'Just like England', a colonial settler landscape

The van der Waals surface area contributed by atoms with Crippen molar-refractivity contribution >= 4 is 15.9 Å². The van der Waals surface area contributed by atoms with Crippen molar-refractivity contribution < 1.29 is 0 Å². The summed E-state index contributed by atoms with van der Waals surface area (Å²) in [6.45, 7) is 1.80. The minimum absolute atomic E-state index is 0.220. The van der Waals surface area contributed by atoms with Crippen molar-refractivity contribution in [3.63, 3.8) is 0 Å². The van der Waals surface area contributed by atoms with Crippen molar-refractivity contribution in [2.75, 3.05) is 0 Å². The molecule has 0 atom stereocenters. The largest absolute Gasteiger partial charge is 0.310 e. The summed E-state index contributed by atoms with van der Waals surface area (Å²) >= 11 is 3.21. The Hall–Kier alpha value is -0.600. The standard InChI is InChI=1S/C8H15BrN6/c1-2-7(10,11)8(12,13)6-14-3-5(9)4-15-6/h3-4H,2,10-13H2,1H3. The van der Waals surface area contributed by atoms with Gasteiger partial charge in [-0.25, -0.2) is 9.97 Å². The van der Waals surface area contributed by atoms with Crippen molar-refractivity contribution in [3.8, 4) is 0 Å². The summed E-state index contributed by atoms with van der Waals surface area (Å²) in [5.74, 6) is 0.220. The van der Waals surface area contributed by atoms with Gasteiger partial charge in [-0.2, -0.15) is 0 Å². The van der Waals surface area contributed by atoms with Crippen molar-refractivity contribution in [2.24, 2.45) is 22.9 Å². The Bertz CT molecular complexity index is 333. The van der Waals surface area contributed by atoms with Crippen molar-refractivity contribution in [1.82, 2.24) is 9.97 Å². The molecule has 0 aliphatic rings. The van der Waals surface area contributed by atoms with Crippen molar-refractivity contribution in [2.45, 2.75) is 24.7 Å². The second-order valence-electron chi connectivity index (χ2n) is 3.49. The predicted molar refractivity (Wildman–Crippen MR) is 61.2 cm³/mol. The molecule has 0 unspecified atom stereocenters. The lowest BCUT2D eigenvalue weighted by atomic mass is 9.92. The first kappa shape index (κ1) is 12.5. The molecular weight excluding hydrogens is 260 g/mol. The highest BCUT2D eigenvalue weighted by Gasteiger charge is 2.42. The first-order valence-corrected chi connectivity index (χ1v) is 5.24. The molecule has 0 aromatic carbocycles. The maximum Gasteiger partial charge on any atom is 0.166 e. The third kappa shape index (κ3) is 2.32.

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Early European settlers were the key actors in a place-making exercise that constructed an English-style landscape aesthetic on the colonial stage in the Cowpastures district of New South Wales. The aesthetic became part of the settler colonial project and the settlers' aim of taking possession of territory involving the construction of a cultural ideal from familiar elements of home in the 'Old Country'. The new continent, and particularly the bush, had the elements of the Gothic with its grotesque and the demonic, and the landscape aesthetic was one attempt to counter these forces. Settlers used the aesthetic to assist the creation of a new narrative on an apparently blank slate and in the process dispossessed and displaced the Indigenous occupants. The new colonial landscape was characterised by English place names, English farming methods and English settlement patterns, with only cursory acknowledgement of Indigenous occupation.